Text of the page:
Monday, July 26, 2010

We the People

PRINCETON, NJ -- Gallup's 2010 Confidence in Institutions poll finds Congress ranking dead last out of the 16 institutions rated this year. Eleven percent of Americans say they have "a great deal" or "quite a lot" of confidence in Congress, down from 17% in 2009 and a percentage point lower than the previous low for Congress, recorded in 2008.
Copyright © 2010 Gallup, Inc.
Wanna know what I wanna know? I wanna know what makes someone have little or no confidence in Congress. Does it mean that they don’t like the member of congress? The bills? The behavior? What exactly is it that they don’t like? Do the respondents even know what constitutes Congress?

And you wanna know what I wanna know about Congress? When do the people sitting in those chambers stop being the Democratic senator from the great state of Confusion or Republican congressman from the fifth district of the Yenne Velt? When do they start being Congresspersons concerned with the welfare of We the People?

This isn’t about being a Democrat or a Republican; it’s about having honest and fair representation in Congress. It’s about feeling like my congressperson represents me, my state  and my district whether or not I voted for him or her.

I must be some kind of Pollyanna to believe that once elected, these folks represent the entire district and not just some partisan caucus. I happen to believe that the intent of the Constitution is to ensure the representation of all citizens, not just the ones that agree with you. Whatever happened to the concept of constituency?

And this is also about We the People being smart enough to know when we’re being conned by elected officials who claim to have our best interests at heart when, in truth, they are too busy grandstanding for the sake of grandstanding. I’m all for open debate on any issue, but if you’re going to say “No,” to something, at least have the good graces to do your homework and come up with a workable alternative.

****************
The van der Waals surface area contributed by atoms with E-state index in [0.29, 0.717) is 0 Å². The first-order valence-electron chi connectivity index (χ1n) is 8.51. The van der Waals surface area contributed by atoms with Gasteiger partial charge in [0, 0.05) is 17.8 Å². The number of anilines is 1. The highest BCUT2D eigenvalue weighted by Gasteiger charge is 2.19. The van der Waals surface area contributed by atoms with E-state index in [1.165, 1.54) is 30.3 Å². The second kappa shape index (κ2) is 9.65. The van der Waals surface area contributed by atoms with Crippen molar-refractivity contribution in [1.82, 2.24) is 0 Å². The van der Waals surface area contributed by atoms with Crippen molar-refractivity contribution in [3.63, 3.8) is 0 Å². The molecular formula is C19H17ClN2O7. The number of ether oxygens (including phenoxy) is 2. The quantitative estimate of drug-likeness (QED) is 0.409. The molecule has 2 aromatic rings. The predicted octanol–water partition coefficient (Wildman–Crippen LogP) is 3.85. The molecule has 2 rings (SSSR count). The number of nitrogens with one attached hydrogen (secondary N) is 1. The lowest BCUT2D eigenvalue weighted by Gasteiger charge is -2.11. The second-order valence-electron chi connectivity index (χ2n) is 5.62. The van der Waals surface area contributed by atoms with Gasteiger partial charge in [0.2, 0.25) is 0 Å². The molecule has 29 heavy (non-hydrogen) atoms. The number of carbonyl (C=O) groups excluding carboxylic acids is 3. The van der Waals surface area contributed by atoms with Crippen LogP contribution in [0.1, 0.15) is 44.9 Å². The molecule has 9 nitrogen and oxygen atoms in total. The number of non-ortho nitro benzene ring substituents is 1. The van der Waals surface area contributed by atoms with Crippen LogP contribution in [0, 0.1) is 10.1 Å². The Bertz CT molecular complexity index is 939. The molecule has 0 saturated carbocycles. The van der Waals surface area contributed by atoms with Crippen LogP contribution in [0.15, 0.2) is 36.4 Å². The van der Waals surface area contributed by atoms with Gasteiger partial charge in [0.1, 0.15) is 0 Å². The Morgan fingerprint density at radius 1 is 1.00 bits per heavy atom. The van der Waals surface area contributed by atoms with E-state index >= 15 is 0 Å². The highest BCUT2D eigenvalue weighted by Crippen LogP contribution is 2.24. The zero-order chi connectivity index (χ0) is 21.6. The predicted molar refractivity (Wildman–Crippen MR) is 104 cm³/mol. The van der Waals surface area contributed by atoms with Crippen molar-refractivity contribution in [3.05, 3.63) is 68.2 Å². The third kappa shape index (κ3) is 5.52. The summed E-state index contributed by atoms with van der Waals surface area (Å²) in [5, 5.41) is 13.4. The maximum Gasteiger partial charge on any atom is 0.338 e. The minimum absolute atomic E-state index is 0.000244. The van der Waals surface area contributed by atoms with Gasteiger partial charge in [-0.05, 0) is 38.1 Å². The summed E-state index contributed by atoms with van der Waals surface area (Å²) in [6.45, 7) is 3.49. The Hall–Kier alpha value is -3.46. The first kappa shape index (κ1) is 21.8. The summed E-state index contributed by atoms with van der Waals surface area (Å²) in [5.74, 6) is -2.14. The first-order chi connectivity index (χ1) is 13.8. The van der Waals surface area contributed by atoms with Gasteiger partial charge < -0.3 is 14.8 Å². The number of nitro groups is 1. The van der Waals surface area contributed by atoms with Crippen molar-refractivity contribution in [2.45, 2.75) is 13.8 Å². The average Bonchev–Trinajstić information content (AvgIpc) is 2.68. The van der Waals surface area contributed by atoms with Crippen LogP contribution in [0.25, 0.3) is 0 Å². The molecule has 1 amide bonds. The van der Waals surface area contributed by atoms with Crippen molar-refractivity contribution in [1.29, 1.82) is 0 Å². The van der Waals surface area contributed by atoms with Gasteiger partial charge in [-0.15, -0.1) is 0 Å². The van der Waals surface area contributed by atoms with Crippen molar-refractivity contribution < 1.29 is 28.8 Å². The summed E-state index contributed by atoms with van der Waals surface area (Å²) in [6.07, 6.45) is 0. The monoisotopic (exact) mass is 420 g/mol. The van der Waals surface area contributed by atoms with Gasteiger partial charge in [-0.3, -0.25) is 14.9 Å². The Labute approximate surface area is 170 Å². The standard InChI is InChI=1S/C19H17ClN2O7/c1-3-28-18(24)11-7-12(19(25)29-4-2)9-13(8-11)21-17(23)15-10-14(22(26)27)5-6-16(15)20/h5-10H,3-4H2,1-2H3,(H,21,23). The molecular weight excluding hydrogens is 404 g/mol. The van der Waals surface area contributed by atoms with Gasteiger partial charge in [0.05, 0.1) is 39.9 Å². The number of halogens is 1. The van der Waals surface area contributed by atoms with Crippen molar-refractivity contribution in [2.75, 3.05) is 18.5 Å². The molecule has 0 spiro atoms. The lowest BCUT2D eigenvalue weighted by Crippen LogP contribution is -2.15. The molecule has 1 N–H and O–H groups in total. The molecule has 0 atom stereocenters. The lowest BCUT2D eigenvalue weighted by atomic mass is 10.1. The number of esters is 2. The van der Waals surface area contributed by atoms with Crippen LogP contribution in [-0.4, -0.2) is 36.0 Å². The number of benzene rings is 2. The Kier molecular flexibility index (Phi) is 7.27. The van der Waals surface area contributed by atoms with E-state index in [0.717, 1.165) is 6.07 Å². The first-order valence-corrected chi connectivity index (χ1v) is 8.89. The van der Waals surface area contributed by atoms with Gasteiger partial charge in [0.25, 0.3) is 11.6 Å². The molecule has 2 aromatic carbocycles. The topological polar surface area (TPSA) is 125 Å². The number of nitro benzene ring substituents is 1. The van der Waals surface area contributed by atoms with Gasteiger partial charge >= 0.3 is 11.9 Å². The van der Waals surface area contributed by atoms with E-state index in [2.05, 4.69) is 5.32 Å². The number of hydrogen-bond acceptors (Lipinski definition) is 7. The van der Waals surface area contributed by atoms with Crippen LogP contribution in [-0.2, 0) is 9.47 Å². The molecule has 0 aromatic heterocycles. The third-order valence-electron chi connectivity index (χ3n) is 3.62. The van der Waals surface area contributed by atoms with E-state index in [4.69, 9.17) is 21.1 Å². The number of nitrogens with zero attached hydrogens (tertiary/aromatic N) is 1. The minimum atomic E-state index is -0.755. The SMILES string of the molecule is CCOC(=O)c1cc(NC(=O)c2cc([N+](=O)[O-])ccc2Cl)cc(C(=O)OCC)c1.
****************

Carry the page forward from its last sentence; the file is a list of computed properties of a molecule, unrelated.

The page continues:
Forget the cult of the personality! Stopping legislation because you don’t like the President is not good enough. Give us an alternative version of that bill you don't like!  Or how about just working to find a middle ground where everyone gets something.

Y'know, I don’t think any of our elected officials ever passed “Works and Plays Well With Others” in kindergarten.

 Tip o'the Week:  
Nobody cares about your political proclivities; 
they do, however, care about how annoying you are on the subject

Monday, July 19, 2010

Welcome to my world

I've been under a great deal of pressure from several sources (you know who you are) to start a blog. Now, all things considered, this was Steve's gigue. He was Ziggy. Ziggy's Joke o'the Day was out there before there were blogs. ZJOD was, in it's own way, legendary.

Night after night, yawning with exhaustion, I sat on the couch in his office, listened to him read "the intro," and then edit it on the fly. Oh, how we argued over word choice and sentence structure. The debates were grand, sometimes heated, but always ended with "gimme a kiss and get outta here so I can get this thing out the door." And every night, when he finally stumbled into to bed, I would always be just awake enough feel two pats on the butt, followed by, "You're a good ol' broad, y'know that?" And I always snuggled a little closer.

There are no more pats on the butt. And no one who is going to sit on my sofa and opine at my work. It's is a dirty job, and I wish with all my heart that he was here to do it. But he's not.

Well, where to begin? What do I want to say? Oh lordy, such a fertile field and so many things on which I would like to comment. May as well just dive in and immediately get myself into trouble.